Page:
Comment: One of Scotland’s oldest law firms looks to future

Murray McCall is the managing partner of Anderson Strathern. Picture: Jane Barlow
Murray McCall is the managing partner of Anderson Strathern. Picture: Jane Barlow
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As we enter the final quarter of our financial year and with the firm’s annual board strategy day approaching, it’s a good time to reflect on where we’re at on the roadmap, take a look around Scotland’s legal sector and put plans in place for the coming year.

While we are geared up to announce healthy increases in both revenue and profits, what we’re most pleased about at Anderson Strathern is that we remain in a positive position as one of the few truly independent Scottish law firms.

Good quality commercial instructions during the period are underpinned by a team of lawyers and support staff that has been strengthened over the last year through lateral hires and promotions. Some of the themes we’ll be discussing this week are around people, in terms of attracting talent and retaining it, promotion of flexible working as a genuine business benefit, guiding our clients through volatile market conditions while coping with ever increasing regulation and compliance, and continuing on a sustainable growth path.

Anderson Strathern is one of Scotland’s oldest law firms and is one of the last remaining independents in the sector who possess real scale and we also retain an asset management arm, Anderson Strathern Asset Management (ASAM). For a legal firm that aims for pre-eminence not only in the commercial and public sectors but also looks after a significant number of private clients and families, we know that ASAM remains a good fit and we are very fortunate to have former Aberdeen Asset Management stalwart John Brett at the helm.

It is just over a year since Bruce Farquhar replaced Robert Carr as our chair and some of our senior hires, like our finance director Susanne Godfrey who joined after a long career at PwC, have added substantial experience to our leadership team. Bringing on young talent in the firm is important but we also appreciate how much value can be added by hiring more seasoned industry experts, with some of our successful additions being consultants who formerly worked as partners elsewhere.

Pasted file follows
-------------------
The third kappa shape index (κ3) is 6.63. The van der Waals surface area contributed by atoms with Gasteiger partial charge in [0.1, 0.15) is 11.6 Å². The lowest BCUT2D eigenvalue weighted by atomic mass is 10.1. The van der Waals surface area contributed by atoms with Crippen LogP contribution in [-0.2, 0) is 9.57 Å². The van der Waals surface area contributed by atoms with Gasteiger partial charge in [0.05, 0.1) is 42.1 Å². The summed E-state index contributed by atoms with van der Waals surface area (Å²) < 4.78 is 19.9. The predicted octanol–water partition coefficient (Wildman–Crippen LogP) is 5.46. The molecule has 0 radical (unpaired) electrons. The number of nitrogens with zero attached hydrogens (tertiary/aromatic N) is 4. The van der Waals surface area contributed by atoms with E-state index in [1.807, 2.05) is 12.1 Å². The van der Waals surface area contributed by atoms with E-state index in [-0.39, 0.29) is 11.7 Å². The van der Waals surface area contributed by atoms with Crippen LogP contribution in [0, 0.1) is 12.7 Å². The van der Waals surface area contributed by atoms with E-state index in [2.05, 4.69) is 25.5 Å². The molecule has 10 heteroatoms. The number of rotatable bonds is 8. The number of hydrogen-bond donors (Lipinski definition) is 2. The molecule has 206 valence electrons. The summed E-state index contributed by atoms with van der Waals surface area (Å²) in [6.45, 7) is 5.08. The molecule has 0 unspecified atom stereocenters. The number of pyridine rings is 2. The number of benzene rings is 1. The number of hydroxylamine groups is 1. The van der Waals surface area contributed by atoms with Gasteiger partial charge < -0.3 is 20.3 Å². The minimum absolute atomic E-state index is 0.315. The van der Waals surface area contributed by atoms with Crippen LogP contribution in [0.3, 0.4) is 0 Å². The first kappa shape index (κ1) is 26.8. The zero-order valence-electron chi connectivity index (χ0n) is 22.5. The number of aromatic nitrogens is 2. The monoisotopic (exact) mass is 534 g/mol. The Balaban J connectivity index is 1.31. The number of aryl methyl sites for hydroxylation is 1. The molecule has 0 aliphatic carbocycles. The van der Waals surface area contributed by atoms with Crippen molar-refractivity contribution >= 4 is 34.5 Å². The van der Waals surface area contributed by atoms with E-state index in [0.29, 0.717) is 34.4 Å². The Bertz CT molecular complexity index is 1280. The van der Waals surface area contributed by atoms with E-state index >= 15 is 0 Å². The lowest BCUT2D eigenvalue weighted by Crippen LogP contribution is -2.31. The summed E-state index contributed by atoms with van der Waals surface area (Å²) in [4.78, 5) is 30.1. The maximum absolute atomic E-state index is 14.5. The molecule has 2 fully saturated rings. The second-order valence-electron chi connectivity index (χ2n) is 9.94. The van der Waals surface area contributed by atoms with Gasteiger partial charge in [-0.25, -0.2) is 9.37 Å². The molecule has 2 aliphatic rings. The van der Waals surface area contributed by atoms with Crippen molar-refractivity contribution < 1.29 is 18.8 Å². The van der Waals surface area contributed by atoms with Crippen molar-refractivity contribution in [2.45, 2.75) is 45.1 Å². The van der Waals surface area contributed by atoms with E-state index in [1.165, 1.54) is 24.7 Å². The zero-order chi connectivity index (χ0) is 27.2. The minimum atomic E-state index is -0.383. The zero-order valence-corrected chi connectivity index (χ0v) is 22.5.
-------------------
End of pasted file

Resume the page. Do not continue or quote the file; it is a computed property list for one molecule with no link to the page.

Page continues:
It’s a couple of years since we last engaged in growth by acquisition – in 2016, we merged the operations of Glasgow-based Jeffrey Aitken and Edinburgh-based ADLP into the firm – and we’re actively speaking to a number of smaller firms that could lead to similar deals over the next six to 12 months.

When we look around the rest of the Scottish legal sector, it undoubtedly remains competitive and market forces mean consolidation is not going to go away in a hurry. In terms of leadership, there has been a changing of the guard at many of the leading firms and there is a good chance we’ll see more cross-migration of lawyers and teams before 2018 is out.

GDPR has seemed omnipresent this year and, like many business leaders, there’s a definite feeling we’re starting to get through the thicket. Our dedicated Brexit unit continues to advise clients on business and legal planning around what continues to be an opaque political pathway. What we’re also seeing at the coalface is that many clients are holding back from committing too much time, energy and expense to Brexit until the narrative becomes clearer.

Anderson Strathern’s story began in 1749 when Writer to the Signet, Crown Agent, co-founder of the The Royal Society of Edinburgh and leading figure in the Scottish Enlightenment, John Davidson of Stewartfield, established the firm. Fast forward almost 270 years and we believe that equality, diversity and inclusion amongst our ranks is a catalyst for the best and most enduring ideas and insights. While it would be a bit grand to term this a new kind of Scottish Enlightenment, it is a belief that shapes the way we do business and helps us to realise the ambitions of our clients and our people.

- Murray McCall is the managing partner of Anderson Strathern